February 13, 2013: Name of Wondrous Love Is: Jesus

GRACE MERCY AND PEACE ARE YOURS FROM JESUS, THE NAME OF WONDROUS LOVE!

TEXT: Luke 22: 39-46

Dearly Beloved By Jesus:

For 26 years from 1953 to 1979, Oscar Naumann served as president of our sister synod, the Wisconsin Synod. I’m told by someone who knew that when once asked what his favorite hymn was he replied: “Jesus Loves Me This I Know.” Pres. Naumann was a humble Christian. In our hymnbook there are almost 40 hymns that begin with that little word: Jesus. But exactly what does “Jesus” mean? Do you know? It means: “God Saves! Or, God Delivers.” It means: “helper.” And help us He does with His eternal love and compassion for lost souls. This Lenten season we’ll examine various Biblical names for our Lord. Tonight’s

NAME OF WONDROUS LOVE IS: JESUS

I

Jesus is the name used for our Savior in the Garden of Gethsemane. What brought Him there? What was He doing? Let’s journey into the shadowy olive trees and take a look. Most of the disciples are at the gate of that garden. Further inside Peter, James and John are sleeping, exhausted from the long day. But just over there, a stone’s throw away, is Jesus. He’s kneeling, then He falls into the dirt. As we draw closer we see that great drops of sweat, bloody sweat, are dripping from His face. He moves His lips and we hear those words: “Father, if you are willing, take this cup from me.” He repeats that prayer a second and a third time as we watch with astonishment and inner dread.

What’s going on? What is crushing our Savior and causing Him to beg? Isn’t this the exact same Jesus Who faced countless enemies without flinching? Isn’t this the Man who chased the money-changers from the temple, stilled the storm, and walked on the raging waters? What’s the cup that He dreads to drink? Well, you know what it is. You’ve heard the story every Lenten season of your life. The cup is the entire force of hell’s punishment for sin. The sins of Adam and Eve, Cain and Abel, David and Absalom, Judas and Peter, Jews and Gentiles, the sins of you and me—all these were being distilled like some awful poison into that cup. And Jesus’ job, the reason for His coming to earth, was to drink that cup fully. All this He knows. All this awaits Him in a few short hours. No wonder He prays: “Take this cup from me.”

After being reminded of this, do you still take your own sins lightly? Do you really think your own bouts of jealousy, your nasty temper, your attempts at plotting to “even the score” with another—do you think those don’t matter to God? Do you think being envious of another for their apparent blessings and your own seemingly lack of similar blessings, do you think God doesn’t care about your attitude? My friends, every sin is just as serious to God and bitter to Jesus as another. God doesn’t rank evil. Only evil human play those kind of games. And it was sin, your sin and mine, that caused Jesus to suffer and die.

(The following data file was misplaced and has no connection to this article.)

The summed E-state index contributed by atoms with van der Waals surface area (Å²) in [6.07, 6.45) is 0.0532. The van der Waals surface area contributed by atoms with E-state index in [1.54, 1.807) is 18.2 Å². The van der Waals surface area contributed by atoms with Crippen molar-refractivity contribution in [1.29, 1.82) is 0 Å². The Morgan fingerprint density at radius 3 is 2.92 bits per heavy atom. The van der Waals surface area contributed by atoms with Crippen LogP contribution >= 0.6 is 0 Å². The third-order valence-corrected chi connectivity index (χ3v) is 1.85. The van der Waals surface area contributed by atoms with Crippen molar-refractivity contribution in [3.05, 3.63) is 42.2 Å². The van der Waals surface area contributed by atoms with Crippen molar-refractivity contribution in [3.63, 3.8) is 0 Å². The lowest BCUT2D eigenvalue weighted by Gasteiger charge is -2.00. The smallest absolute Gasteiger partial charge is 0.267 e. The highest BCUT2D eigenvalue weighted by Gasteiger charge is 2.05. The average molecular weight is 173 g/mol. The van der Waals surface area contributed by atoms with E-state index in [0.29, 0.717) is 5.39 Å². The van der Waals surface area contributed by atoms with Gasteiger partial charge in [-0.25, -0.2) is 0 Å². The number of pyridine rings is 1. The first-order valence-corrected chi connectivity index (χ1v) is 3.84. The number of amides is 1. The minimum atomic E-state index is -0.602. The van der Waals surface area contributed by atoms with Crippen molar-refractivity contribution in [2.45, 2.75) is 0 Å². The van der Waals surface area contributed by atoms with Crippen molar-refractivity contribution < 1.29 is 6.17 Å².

That’s what Jesus is doing in the Garden. He’s preparing to suffer and die. He’s preparing to take our punishment for our sins upon Himself. But why? Why would He willingly shoulder such a crushing load? Let me ask you a question: Why do stay up all night with a sick child? Why do you go off to work each day and labor in a job that is less than thrilling? Bottom line: it’s love isn’t it? Love moves you. Well, the exact same thing is occurring here. Jesus loves me this I know, for the Bible tells me so! Thus, His name fits, doesn’t it? God saves, God delivers His people from the eternal ravages of evil in and through Jesus, the Name of Wondrous Love!

II

Let’s go back into the shadows and observe again. Now we see another kind of love that becomes apparent. Three times Jesus asks His Father to remove His load of suffering, to find another way. Three times He looks His Father in the eye and asks: “May I pass?” But the responding answer is: “No. There is no other way for humans to be saved.” Does Jesus get angry over this answer? Does He complain: “It’s not fair!”? Is He dissatisfied with His heavenly Father in any way? Never. Instead, He lovingly submits to the Holy Father adding to His prayer: “Yet, not My will, but Yours be done!”

If let to our own natures, we rarely do the same in life. Babies seek to impose their will on their parents almost from the moment they draw breath. Children seek to manipulate their parents and bend their will throughout life. The check book doesn’t balance, the car breaks down, “friends” backstab with gossip, we feel crushed by our own foul temper. Do we resort at those times to shaking our fist at God? Do we blame Him and question whether He loves us at all? Or do we simply respond: “Lord, not my will, but yours be done.”? True prayer doesn’t seek to manipulate or vent, instead it lays concerns before God and then trusts His ultimate goodness to formulate the best answer possible.

Think about a carpenter, a woodworker. He has to use a sander to bring out the beauty of the grain and the rich color of the rough wood. As that power sander cuts into the wood, would the board say: “Ouch!” or “Thank you”? Sometimes God’s sanding of our lives proves painful. So, we rebel against it. We accuse Him of not caring and doubt His wisdom. But Jesus doesn’t do that in Gethsemane, does He? His Wondrous love for us and His Father moves Him to accept the cross He must bear to save us. Those drops of blood dripping from His brow give evidence as to just how serious and painful our salvation would be for Him. But, drink that cup He does! All this because of love—for you and me! Jesus, Name of Wondrous Love, indeed! Amen